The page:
Changing the guard at Atlantis
Legend has it that the city-state of Atlantis, after a failed attack on Athens, slipped beneath the sea never to rise again. Sir Sol Kerzner’s island paradise, which he acquired from the late entertainer and talk show host Merv Griffin, was transformed into a $2.6 billion world-class resort and renamed Atlantis. Kerzner decided to delist his company, Kerzner International, from the New York Stock Exchange by taking it private in 2006 and at the same time sinking it into an ocean of debt; the new Atlantis, unlike the legendary Atlantis, was rescued from its ocean of debt by a Canadian asset management company called Brookfield Asset Management.
Brookfield Asset Management, formerly Edper Enterprises, is a conglomerate owned by the Bronfman family of Montreal, descendants of the founder of Seagram; an operation renowned for its business exploits in Canada and around the globe. It appears that the Brookfield group, with nearly 70 billion dollars in real estate holdings and other investments in infrastructure, energy and private equity, had advanced Kerzner about $175 million in debt capital, which gave it the right to obtain equity in the company if the debt was not repaid (mezzanine financing in the trade). In effect, a hedge fund owned by Brookfield has stepped in as owner of the Atlantis Resort and will retain the 76-year-old Kerzner on a four-year management contract while it manages the other outstanding senior debtors, which include other hedge funds such as Centerbridge Capital Partners LLC, TPG Capital, Fidelity Investments, among others.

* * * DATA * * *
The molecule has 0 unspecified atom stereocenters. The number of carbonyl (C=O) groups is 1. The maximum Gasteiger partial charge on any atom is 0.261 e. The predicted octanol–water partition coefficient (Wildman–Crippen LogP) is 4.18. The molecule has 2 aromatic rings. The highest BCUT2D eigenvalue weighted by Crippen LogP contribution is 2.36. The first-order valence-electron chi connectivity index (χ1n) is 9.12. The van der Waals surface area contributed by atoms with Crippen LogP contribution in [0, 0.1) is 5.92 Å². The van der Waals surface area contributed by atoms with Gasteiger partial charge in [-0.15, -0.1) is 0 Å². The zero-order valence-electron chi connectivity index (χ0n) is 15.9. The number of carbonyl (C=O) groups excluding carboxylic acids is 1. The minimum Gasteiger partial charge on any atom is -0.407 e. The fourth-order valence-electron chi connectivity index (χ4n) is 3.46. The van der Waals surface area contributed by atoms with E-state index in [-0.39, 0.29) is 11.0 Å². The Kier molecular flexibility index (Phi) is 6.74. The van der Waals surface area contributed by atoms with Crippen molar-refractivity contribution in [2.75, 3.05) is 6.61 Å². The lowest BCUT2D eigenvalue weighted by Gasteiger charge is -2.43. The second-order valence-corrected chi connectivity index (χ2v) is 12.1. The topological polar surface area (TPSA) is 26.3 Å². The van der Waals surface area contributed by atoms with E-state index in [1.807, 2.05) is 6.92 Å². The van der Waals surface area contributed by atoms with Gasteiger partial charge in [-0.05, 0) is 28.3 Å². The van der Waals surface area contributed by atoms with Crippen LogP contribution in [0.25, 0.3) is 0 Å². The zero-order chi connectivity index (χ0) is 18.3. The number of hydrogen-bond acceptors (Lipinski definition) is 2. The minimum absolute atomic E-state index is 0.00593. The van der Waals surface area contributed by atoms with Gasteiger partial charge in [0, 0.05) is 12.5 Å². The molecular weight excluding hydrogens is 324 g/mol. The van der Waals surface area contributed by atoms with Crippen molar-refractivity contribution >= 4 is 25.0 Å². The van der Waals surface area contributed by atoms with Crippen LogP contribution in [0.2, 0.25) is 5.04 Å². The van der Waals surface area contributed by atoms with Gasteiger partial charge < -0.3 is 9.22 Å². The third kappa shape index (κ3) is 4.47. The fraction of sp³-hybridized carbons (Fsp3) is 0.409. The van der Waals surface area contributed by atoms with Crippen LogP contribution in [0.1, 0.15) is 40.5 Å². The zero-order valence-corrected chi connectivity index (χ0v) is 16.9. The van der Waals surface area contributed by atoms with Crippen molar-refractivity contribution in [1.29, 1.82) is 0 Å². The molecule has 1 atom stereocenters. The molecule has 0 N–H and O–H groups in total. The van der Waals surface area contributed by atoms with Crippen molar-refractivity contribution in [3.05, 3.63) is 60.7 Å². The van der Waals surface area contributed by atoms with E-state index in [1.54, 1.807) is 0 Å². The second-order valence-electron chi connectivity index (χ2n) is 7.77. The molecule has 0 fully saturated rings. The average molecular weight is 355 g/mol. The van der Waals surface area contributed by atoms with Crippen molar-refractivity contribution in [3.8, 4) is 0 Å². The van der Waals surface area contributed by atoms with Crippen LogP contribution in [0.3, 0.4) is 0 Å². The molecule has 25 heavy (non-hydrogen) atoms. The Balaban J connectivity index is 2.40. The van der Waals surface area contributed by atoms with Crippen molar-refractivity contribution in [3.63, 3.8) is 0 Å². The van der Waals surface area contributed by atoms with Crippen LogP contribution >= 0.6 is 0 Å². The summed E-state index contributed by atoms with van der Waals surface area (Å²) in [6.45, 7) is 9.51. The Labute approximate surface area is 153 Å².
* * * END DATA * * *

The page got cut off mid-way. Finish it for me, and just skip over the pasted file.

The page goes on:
News of this changing of the guard at Atlantis was received with mixed reviews both nationally and abroad. The near and medium-term prospects for the Atlantis properties in particular, and the tourism industry in general in The Bahamas, ranged from favorable to a mild sense of trepidation. The optimists noted the over $150 billion in assets under management held by the Brookfield group, and somewhat heroically assumed that one of the most astute asset managers on the globe would place those assets at the disposal of The Bahamas to ward off a decidedly aggressive group of hedge fund managers whose primary purpose is to maximize the returns to their shareholders. Others, more cautiously, noted that Kerzner, as owner of the resort, had a deep and personal commitment to the property and the country; an important qualitative element that could hardly be expected to be found in an international hedge fund.
Moreover, with his personal dream and long-term vision shattered by the wide range of approvals granted to a competing mega-resort plan for New Providence, the Baha Mar project, it is felt that Kerzner may no longer have the enthusiasm to take the property to the next level.
To the extent that the Atlantis operations in The Bahamas represent more than 20 percent of the room capacity, almost five percent of the labor force and a sizeable proportion of GDP that exceeds the contribution by the agricultural and fisheries sectors, the transfer of ownership to a non-tourist resort operator has serious implications for both the country and it largest economic sector, tourism.
Given the current economic challenges of downgrades by rating agencies, growing deficits and national debt together with historically high unemployment and under-employment, the declaration of near bankruptcy by the leading private sector entity in the country certainly does not bode well for the near and medium-term economic prospects.
More importantly, the new owners have a responsibility to produce the best returns for their shareholders; not to The Bahamas. And in pursuit of that objective, if it means that the property has to be sliced, diced and disposed of, that decision is likely to be made in some boardroom in a major city in Canada, as opposed to the small meeting room of the Bahamas cabinet.